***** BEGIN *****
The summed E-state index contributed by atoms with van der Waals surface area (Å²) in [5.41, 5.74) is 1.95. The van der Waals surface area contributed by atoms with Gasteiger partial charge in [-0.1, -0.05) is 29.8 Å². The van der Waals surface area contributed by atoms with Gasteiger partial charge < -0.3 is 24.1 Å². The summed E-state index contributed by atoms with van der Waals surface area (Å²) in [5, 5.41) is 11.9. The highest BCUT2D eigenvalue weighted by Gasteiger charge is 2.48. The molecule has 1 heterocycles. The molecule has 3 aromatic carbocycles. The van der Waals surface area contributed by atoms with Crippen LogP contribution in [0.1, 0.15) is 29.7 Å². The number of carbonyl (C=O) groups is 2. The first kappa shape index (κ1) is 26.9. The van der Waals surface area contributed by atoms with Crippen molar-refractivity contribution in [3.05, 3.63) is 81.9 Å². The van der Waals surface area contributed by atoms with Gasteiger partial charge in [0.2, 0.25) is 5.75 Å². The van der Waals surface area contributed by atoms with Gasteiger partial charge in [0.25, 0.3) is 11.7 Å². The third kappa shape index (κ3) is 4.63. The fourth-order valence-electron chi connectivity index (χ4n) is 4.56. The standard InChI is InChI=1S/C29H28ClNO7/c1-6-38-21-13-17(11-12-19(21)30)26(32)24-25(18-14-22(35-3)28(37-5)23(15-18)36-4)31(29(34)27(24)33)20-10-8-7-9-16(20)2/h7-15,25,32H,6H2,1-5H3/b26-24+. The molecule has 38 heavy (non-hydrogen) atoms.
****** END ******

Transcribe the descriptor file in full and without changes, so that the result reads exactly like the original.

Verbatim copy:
The summed E-state index contributed by atoms with van der Waals surface area (Å²) in [5.41, 5.74) is 1.95. The van der Waals surface area contributed by atoms with Gasteiger partial charge in [-0.1, -0.05) is 29.8 Å². The van der Waals surface area contributed by atoms with Gasteiger partial charge < -0.3 is 24.1 Å². The summed E-state index contributed by atoms with van der Waals surface area (Å²) in [5, 5.41) is 11.9. The highest BCUT2D eigenvalue weighted by Gasteiger charge is 2.48. The molecule has 1 heterocycles. The molecule has 3 aromatic carbocycles. The van der Waals surface area contributed by atoms with Crippen LogP contribution in [0.1, 0.15) is 29.7 Å². The number of carbonyl (C=O) groups is 2. The first kappa shape index (κ1) is 26.9. The van der Waals surface area contributed by atoms with Crippen molar-refractivity contribution in [3.05, 3.63) is 81.9 Å². The van der Waals surface area contributed by atoms with Gasteiger partial charge in [0.2, 0.25) is 5.75 Å². The van der Waals surface area contributed by atoms with Gasteiger partial charge in [0.25, 0.3) is 11.7 Å². The third kappa shape index (κ3) is 4.63. The fourth-order valence-electron chi connectivity index (χ4n) is 4.56. The standard InChI is InChI=1S/C29H28ClNO7/c1-6-38-21-13-17(11-12-19(21)30)26(32)24-25(18-14-22(35-3)28(37-5)23(15-18)36-4)31(29(34)27(24)33)20-10-8-7-9-16(20)2/h7-15,25,32H,6H2,1-5H3/b26-24+. The molecule has 38 heavy (non-hydrogen) atoms.